Intelligent, Powerful Salary Negotiations For PhDs In 5 Simple Steps

Contributing Author: Marios Tsatsos, PhD

After my interview, I got a call from the HR department. This was the big phone call – the one about money. I had interviewed well, and the person from HR was calling to let me know he was about to meet with the hiring manager. Hopefully, he said, there would be an offer for me after they met. It was time for the negotiation. 

Then he asked about salary… 

I didn’t want to give the first number, so I deflected his question with a joke. It worked, and the representative mentioned the first salary number. I was excited – the number he gave was close to my highest expectations.

I  said, Okay, and told him that once he had a written offer for me, we could go from there. I waited for the next call, trying to keep myself busy while I knew they were discussing my interview performance.

A couple of hours later, the representative called back and confirmed the offer we’d talked about earlier, with a salary of 5K more than the first number we’d talked about – plus a 10% annual bonus and non-monetary benefits! I had been stuck in a postdoc for so long that this was almost unbelievable…

And if I hadn’t entered negotiation with the right mindset, I could have ended up with something far lower.

I could have anchored myself to an inferior starting salary by giving the first number. There is no doubt in my mind that this small effort made a big impact on my new job.

How Refusing To Negotiate Harms Your Salary

There’s no harm in asking. You’ve probably heard this saying before, and it’s true. But more importantly, the opposite is also true…

There is harm in NOT asking.

After you get an industry job offer, if you’re too afraid to ask for a higher salary, it could cost you more than a million dollars throughout your career. A Houston Chronicle poll of over 800 people found that only 31% of respondents always negotiate their salary after receiving a job offer. This is down from 37% just a year earlier. It gets worse—20% of respondents said they NEVER negotiate salary.

Similarly, a report by Harvard Business Review found that only 57% of highly educated men negotiate their salary. The report also found that only 7% of highly educated women negotiate their salary. Why are so many people afraid to negotiate?

The problem is that most people, especially PhDs, don’t know how to negotiate salary.

And whether or not you understand how negotiating works, it is being used against you. This is especially true when you’re applying for an industry job, interviewing, or looking for a promotion.

People who don’t understand how negotiation works or why it’s important refuse to do it. Even considering how harmful this is to your career, it’s understandable. Negotiation can be nerve-racking. But that’s not an excuse.Negotiation can push your career forward.

5 Negotiation Strategies That Will Boost Your Salary

You may feel nervous. Scared. Anxious. Many PhDs experience similar feelings when it comes to negotiation. You’ve been told for so long that you’re hardly worth anything in academia.

You’ve been told that ambition is wrong, and that good little postdocs stay at the academic bench doing intensive research for next-to-no compensation.

But I’m telling you now, you are better than that. You deserve more than that. 

Your skills go far beyond what your advisor probably told you about yourself. Negotiation is a normal part of the job search experience, and you are not an exception to this rule. Sometimes you need to fight, just a little, for your worth.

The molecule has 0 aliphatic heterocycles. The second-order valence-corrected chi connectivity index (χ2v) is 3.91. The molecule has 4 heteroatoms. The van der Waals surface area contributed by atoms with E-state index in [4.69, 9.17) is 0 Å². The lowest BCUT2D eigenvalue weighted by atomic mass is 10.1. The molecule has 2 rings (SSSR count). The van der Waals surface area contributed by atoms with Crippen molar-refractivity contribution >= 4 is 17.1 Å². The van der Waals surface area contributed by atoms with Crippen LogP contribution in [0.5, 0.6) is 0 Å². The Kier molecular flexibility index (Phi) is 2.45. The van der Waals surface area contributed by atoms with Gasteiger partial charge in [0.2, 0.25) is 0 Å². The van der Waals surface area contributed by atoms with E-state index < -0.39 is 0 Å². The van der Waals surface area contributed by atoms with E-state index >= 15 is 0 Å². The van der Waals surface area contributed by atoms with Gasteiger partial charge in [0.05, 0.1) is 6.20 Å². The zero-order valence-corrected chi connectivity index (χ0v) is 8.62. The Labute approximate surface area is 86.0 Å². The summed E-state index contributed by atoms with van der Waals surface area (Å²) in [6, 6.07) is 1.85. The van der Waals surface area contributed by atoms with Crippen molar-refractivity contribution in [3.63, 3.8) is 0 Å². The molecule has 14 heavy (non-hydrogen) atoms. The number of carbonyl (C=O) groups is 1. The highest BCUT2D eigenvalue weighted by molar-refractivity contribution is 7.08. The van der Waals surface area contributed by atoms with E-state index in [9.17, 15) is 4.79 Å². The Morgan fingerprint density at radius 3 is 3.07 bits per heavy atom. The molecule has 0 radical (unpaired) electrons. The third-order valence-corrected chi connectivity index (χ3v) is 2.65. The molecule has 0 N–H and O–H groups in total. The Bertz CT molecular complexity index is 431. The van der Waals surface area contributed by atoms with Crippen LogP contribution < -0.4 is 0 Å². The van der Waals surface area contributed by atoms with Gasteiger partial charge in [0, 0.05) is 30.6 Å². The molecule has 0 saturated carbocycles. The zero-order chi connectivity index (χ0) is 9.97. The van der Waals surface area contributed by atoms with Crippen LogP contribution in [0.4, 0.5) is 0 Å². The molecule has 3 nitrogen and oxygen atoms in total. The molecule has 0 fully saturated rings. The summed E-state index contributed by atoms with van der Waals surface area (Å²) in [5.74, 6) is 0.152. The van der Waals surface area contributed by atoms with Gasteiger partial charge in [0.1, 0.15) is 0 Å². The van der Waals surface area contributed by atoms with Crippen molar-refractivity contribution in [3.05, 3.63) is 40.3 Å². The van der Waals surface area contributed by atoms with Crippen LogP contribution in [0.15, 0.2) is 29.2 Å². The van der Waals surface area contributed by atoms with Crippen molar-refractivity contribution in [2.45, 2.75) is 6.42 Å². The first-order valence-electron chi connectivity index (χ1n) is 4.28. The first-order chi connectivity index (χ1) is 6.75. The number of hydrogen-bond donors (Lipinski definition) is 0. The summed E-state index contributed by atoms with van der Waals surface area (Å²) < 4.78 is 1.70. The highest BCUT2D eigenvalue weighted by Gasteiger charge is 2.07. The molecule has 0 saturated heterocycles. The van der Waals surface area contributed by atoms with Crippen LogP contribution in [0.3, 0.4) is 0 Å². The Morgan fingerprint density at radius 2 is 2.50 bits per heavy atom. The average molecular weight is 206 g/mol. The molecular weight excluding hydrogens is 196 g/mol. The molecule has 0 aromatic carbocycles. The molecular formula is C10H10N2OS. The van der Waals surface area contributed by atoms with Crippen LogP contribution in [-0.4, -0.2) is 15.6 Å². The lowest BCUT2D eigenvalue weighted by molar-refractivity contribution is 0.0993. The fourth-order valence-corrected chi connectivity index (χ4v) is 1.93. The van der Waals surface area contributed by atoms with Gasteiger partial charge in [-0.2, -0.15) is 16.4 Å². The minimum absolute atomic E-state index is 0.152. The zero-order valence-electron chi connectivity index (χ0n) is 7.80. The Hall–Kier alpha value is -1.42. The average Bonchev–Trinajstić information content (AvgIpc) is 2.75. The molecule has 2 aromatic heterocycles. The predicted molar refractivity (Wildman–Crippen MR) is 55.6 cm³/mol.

Employers expect you to negotiate, and you are losing important opportunities if you ignore this.

Don’t let imposter syndrome or other fears lower your salary. This will impact you for your entire career.

Use this guide to salary negotiation for PhDs and show up prepared to fight for your high level of worth.

1. Gain the higher ground in your negotiation by lining up multiple offers

Imagine you and someone you don’t know are part of a simple experiment. As part of the experiment, researchers give you $100 and ask you to give a proportion of the money to the other person. If the second person accepts your offer, both of you keep the portions you allocated. If the second person rejects your offer, neither of you keeps anything.

The only rule in this study is that you get to make just a single offer. The power over dividing up the money is solely in your hands, and the power over keeping the money is solely in the other person’s hands. What would you offer?

If you are like most people, you’d offer $37. Decades of research, summarized nicely in this article, show that this is what the average person offers. The same research shows that if the second person receives less than $30, then on average, they will reject the offer.

If you think about it, this is ridiculous. The rational thing to do would be for the first person to offer $50 and the second person to accept it and for both to walk away happy and richer. But this doesn’t happen.

Why?

Because the second person sees the offering party as having more leverage. Even though both parties have the same leverage.

In any negotiation, options are levers – whoever has more options (and therefore is less reliant on any one option) wins.

In most hiring situations, the interviewing party seems to have all the power. They seem to have all the power because they’re holding the money. They’re interviewing multiple candidates and reserving their offer for only one of these candidates.

The only way to put yourself in the driver’s seat of any hiring situation is to create more options for yourself – this means going after multiple job opportunities at once.

The more companies you have interested in you, the more any company will be interested in you. This strategy is often referred to as “pre-selection” or “social proof.” Never go to an interview unless you have other interviews lined up. 

The goal is not to brag about all the other employers interested in you… The goal is to put yourself into a position of psychological power. The other side of the table can always tell if you have options.